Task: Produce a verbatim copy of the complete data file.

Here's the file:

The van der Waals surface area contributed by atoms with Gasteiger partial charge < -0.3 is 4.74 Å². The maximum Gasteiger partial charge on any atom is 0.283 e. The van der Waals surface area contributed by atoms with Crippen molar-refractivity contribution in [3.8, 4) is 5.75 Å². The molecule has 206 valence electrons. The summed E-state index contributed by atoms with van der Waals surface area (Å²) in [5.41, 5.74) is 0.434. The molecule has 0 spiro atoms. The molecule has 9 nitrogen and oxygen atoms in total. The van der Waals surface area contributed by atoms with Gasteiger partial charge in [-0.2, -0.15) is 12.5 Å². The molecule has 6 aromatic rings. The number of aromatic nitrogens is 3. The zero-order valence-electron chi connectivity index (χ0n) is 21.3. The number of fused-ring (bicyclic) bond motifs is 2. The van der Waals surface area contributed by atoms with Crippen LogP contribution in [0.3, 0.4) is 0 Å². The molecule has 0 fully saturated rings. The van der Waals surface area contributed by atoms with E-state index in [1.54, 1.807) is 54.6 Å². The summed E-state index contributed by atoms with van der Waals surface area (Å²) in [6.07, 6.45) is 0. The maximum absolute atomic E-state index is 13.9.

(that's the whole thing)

The van der Waals surface area contributed by atoms with Gasteiger partial charge < -0.3 is 4.74 Å². The maximum Gasteiger partial charge on any atom is 0.283 e. The van der Waals surface area contributed by atoms with Crippen molar-refractivity contribution in [3.8, 4) is 5.75 Å². The molecule has 206 valence electrons. The summed E-state index contributed by atoms with van der Waals surface area (Å²) in [5.41, 5.74) is 0.434. The molecule has 0 spiro atoms. The molecule has 9 nitrogen and oxygen atoms in total. The van der Waals surface area contributed by atoms with Gasteiger partial charge in [-0.2, -0.15) is 12.5 Å². The molecule has 6 aromatic rings. The number of aromatic nitrogens is 3. The zero-order valence-electron chi connectivity index (χ0n) is 21.3. The number of fused-ring (bicyclic) bond motifs is 2. The van der Waals surface area contributed by atoms with Crippen LogP contribution in [0.3, 0.4) is 0 Å². The molecule has 0 fully saturated rings. The van der Waals surface area contributed by atoms with E-state index in [1.54, 1.807) is 54.6 Å². The summed E-state index contributed by atoms with van der Waals surface area (Å²) in [6.07, 6.45) is 0. The maximum absolute atomic E-state index is 13.9.